Should PetSmart's Fail go to the Dead Letter Office?

When I received this self-mailer from PetSmart on September 21, I planned to post it as a quick Fail for Timing.  The coupon redemption period from a consumer standpoint is only 12 days.  The address panel includes a request for in-home delivery 8/30-9/1, which suggests that the Fail might belong to the USPS for slow delivery.  The holiday mailing season has yet to start, so why would mail arrive this slowly?

Addressed to Jazz c/o Marc Davis

Then I noticed that it was addressed not to me, but to Jazz, my dead dog.  Jazz was truly man's best friend.  He thought that every stranger was a friend he hadn't met.  I met more than a few nice people with him along.  Jazz barked only at mylar balloons and enjoyed playing with squeaky toys.  He passed away about 18 months ago at a fair age of 14.
Great festive creative
When I received a similar mailer about a year ago, I called PetPerks to inform them that my dog died.  The customer service person was sympathetic when he said he would remove Jazz from their files.  And yet, I received another birthday card 12 months later.

I adopted a different dog several months ago through a PetSmart adoption program.  Buddy is a perky, friendly dog and enjoys coming to the office with me.  I updated my PetPerks file in July so they know about Buddy, including his birth date and how I discovered him at a PetSmart.  We'll see if I get a birthday card in May for my living dog to go along with this one for my dead dog.

In addition to ensuring that records are properly updated, perhaps PetSmart should consider setting an age when the pet should not receive direct communications, or perhaps send an occasional e-mail to cusotmers requesting that information about their pets be updated on their PetPerks profile.

  1. Be sure your customer list is up to date.  
  2. Consider when it is time to purge old data and focus on current data.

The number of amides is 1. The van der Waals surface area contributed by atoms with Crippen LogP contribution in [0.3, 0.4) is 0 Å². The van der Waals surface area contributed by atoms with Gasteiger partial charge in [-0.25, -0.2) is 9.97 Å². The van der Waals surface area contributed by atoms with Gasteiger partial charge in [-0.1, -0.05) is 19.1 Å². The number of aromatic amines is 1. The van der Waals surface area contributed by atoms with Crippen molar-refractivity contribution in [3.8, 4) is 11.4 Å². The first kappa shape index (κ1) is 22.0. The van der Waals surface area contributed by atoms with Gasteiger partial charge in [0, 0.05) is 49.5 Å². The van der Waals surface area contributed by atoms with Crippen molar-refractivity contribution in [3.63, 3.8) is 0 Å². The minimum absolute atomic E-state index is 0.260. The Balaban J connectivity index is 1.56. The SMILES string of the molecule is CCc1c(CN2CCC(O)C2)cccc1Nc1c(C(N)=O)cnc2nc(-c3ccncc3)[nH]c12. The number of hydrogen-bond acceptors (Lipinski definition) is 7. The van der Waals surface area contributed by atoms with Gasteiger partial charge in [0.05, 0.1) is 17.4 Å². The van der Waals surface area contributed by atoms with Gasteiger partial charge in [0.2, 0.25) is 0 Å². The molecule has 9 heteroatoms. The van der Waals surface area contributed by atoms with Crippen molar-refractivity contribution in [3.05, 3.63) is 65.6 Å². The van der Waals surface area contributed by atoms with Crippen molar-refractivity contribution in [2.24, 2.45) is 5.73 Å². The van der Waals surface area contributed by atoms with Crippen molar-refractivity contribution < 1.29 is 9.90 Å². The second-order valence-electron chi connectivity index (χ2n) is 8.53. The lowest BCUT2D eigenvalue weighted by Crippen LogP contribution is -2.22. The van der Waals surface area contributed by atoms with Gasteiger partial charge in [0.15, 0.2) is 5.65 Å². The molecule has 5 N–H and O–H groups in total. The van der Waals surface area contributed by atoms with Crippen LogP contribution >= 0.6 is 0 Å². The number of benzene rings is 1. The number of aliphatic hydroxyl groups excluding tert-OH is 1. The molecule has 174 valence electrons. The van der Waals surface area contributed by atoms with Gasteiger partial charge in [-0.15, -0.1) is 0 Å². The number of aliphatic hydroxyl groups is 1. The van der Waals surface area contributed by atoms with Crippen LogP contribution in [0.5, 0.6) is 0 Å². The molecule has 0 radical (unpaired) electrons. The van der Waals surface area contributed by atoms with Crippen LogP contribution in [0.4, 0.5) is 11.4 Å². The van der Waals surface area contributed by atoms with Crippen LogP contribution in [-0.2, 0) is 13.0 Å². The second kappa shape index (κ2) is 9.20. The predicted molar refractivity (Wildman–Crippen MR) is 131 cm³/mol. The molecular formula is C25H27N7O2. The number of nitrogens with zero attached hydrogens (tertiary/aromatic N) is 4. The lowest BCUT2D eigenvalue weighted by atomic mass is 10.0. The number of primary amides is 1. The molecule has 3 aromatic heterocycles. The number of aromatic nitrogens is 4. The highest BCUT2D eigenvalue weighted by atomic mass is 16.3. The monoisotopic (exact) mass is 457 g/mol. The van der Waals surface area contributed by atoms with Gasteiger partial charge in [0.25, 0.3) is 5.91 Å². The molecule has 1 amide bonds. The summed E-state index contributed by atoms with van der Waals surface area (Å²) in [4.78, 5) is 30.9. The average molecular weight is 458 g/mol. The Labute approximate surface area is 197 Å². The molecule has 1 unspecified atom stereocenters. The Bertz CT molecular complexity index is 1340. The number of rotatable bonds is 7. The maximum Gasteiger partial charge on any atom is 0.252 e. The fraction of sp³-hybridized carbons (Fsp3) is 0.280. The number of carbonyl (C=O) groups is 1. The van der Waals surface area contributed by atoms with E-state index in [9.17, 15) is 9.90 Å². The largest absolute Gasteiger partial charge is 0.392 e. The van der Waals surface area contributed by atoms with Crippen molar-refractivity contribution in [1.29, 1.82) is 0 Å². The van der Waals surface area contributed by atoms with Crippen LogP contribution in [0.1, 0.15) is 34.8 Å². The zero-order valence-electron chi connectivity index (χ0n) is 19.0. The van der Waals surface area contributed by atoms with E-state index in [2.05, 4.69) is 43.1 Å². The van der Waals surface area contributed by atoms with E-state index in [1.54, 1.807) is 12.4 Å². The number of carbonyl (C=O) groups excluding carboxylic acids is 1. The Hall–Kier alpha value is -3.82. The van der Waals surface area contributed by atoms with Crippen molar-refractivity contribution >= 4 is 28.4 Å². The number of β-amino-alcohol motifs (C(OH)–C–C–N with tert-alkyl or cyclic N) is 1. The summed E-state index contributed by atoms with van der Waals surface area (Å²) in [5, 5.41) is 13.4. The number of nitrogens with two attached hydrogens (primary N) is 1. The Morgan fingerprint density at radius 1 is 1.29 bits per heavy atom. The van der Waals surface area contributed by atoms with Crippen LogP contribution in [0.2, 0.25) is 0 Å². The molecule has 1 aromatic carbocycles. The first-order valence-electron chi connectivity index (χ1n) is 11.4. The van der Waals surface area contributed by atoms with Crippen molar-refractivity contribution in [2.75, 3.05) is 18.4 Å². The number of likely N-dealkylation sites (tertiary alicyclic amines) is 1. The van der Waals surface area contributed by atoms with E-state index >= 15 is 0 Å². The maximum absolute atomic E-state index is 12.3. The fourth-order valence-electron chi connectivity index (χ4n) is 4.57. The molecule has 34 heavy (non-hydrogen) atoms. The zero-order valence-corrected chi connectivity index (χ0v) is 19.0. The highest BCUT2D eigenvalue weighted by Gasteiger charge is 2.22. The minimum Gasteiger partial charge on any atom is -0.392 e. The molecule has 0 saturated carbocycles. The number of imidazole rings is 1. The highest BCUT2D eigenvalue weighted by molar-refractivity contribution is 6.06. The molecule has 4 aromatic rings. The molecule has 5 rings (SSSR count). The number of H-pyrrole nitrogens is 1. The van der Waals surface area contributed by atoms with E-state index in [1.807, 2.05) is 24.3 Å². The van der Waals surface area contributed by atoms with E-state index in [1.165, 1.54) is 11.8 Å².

Don't trade with this Fail

A lack of personalization suggests a lack of interest in your customer.  In a face-to-face sales environment, a good salesperson knows the customer's name before trying to sell a product.  The same premise applies to direct marketing.  Effective direct mail almost always starts with "Dear Marc Davis." or at least "Dear" followed by the first name of the customer.

In snail mail, the right personalization can mean the difference between effective mail and junk mail.  With e-mail, the same premise applies except that the common term is spam.

This e-mail from Online Trading Academy easily merits a Creative Fail for bad personalization.  Leading an e-mail with "Dear [INSERT FIRST NAME]" is worse than no personalization at all.  Would you trust these people with your investment dollars if they cannot figure out how to call you by name?


Sudhoff Properties: A real estate agent should know the address

This real estate agent from Sudhoff Properties sent an e-mail with a header of “Address Change”.  However, there is no message text – not even an explanation of what changed.  Was it the e-mail address or new address?  Would you trust this person to sell your home?  Not with a Fail for Creative.

Lesson: When sending an e-mail to your customers, be sure to have not only a relevant header but also a relevant message.


Late Furniture

This self-mailer from Bassett Furniture arrived  Tuesday, September 7.  Easy Fail for Timing.  The sale ended the day prior to the mail's arrival.

The mailer includes a request for arrival between 8/30 & 9/1, so either the mail was sent late or the USPS was delivering slowly. 

On the other hand, it was targeted well, as it was sent to a prior customer.


Don't bet on this Fail

My neighbor received a self-mailer from Resorts.  It appears they are giving away a laptop complete with a Windows 7 “Operation” System.  Fail for Creative.

Lesson: Using spell-check software is not enough.  Proofread your documents for grammar, jargon, and context.